Tuesday, March 8, 2011

3-8-11: Making a Career Move

Last week I gave notice to my current employer that I am leaving the company to take a position at another company in the Boston area. The new company is GE Aviation, based in lovely Lynn, Massachusetts. My current employer, Sikorsky Aircraft, is based in Stratford, CT. I spent a bit more than half of my childhood growing up in the Stratford area (in Easton, to be specific), so it’s not easy for me to leave the area. My parents moved to the South two years ago, though, so I’m the only one left. In fact, most of my family lives in Massachusetts, so I’m moving closer to family. My last day at Sikorsky is March 25th.

The job hunting experience was taxing. I spent a considerable amount of my free time searching for positions, not to mention the multitude of phone screens and a few on-site interviews. It is, however, exhilarating. The prospects of a new job, even in the same industry, bring a new sense of purpose. You begin to examine where you are in your career and life, and some decisions are difficult but necessary to make. I like my job at Sikorsky. I like my group. I like my co-workers. The program I work for is moving from the design to the testing phase, so my favorite thing to do, design, is quickly fading out of my current role. Not to say I don’t like testing what I have designed, but it did come into play. My decision was primarily based on wanting to get an MBA, and UTC’s changes to its Employee Scholar Program won’t allow me to get the MBA on the company dime. Other factors included location and salary considerations. Let me just state that I do think UTC is a fine employer.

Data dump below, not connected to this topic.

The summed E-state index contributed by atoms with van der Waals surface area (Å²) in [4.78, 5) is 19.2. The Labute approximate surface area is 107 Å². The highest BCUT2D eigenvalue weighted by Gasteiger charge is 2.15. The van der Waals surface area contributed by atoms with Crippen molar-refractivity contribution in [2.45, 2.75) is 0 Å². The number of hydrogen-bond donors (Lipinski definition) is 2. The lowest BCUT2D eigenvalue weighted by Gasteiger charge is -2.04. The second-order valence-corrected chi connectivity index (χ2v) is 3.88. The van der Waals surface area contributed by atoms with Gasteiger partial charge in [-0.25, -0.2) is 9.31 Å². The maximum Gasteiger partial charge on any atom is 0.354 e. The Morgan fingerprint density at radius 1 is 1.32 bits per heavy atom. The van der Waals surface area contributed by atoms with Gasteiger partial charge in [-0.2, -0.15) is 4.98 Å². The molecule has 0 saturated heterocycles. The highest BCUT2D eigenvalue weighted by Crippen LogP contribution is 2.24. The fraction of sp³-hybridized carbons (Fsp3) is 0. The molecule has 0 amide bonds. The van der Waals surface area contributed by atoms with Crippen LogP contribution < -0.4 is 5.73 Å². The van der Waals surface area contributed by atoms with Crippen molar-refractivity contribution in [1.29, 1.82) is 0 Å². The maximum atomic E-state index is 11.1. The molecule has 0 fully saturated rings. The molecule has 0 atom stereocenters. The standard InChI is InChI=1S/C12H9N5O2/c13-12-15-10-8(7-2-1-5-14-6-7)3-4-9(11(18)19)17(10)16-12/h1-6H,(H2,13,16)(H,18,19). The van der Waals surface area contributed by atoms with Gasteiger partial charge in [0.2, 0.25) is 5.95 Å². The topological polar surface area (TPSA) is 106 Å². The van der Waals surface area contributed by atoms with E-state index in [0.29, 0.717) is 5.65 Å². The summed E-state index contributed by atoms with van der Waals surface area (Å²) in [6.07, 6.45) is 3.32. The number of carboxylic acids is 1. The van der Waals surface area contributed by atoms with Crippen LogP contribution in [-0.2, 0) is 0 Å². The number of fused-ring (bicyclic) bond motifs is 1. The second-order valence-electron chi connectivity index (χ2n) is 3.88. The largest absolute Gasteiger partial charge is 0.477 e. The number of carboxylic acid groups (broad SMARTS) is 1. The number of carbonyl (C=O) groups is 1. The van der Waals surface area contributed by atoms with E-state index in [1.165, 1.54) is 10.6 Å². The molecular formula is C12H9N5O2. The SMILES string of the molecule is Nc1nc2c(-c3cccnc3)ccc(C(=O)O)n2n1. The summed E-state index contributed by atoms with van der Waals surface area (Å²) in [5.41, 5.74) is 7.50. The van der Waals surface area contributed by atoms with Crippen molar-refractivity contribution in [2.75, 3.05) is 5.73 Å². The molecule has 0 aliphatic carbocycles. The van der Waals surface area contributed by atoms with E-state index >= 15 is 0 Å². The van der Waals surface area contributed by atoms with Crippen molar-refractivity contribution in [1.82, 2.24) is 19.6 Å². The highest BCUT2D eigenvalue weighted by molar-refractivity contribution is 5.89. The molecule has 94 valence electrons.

Applying for jobs is very, very easy in this day and age. There are tons of great sites out there. I ended up sticking primarily with Indeed and LinkedIn. Believe it or not, Craigslist isn’t too bad, either. Monster and CareerBuilder, however, were a bit of a let-down since they don’t attract smaller employers due to their exorbitant fees. Getting a job, though, is tough, since many companies receive many, many applications for each posting.

Here’s some advice to job seekers: AVOID RECRUITERS. I went through a couple recruiters at some points in the months-long search, and regretted it in both cases. If they insist on you filling out an application on their website, don’t do it. They’ll insist that it’s “just part of the application process” and that it “will help them identify employers” but it’s just a ploy for them to get your personal information so they can spam you. I got two phone calls on consecutive days from one recruiter asking why I hadn’t filled out their application yet (I was genuinely busy), but once I took the time to complete the online application (took almost two hours), I heard absolutely nothing from them for months. When I e-mailed the associate, I was told “Things are slow with this employer.” Very frustrating.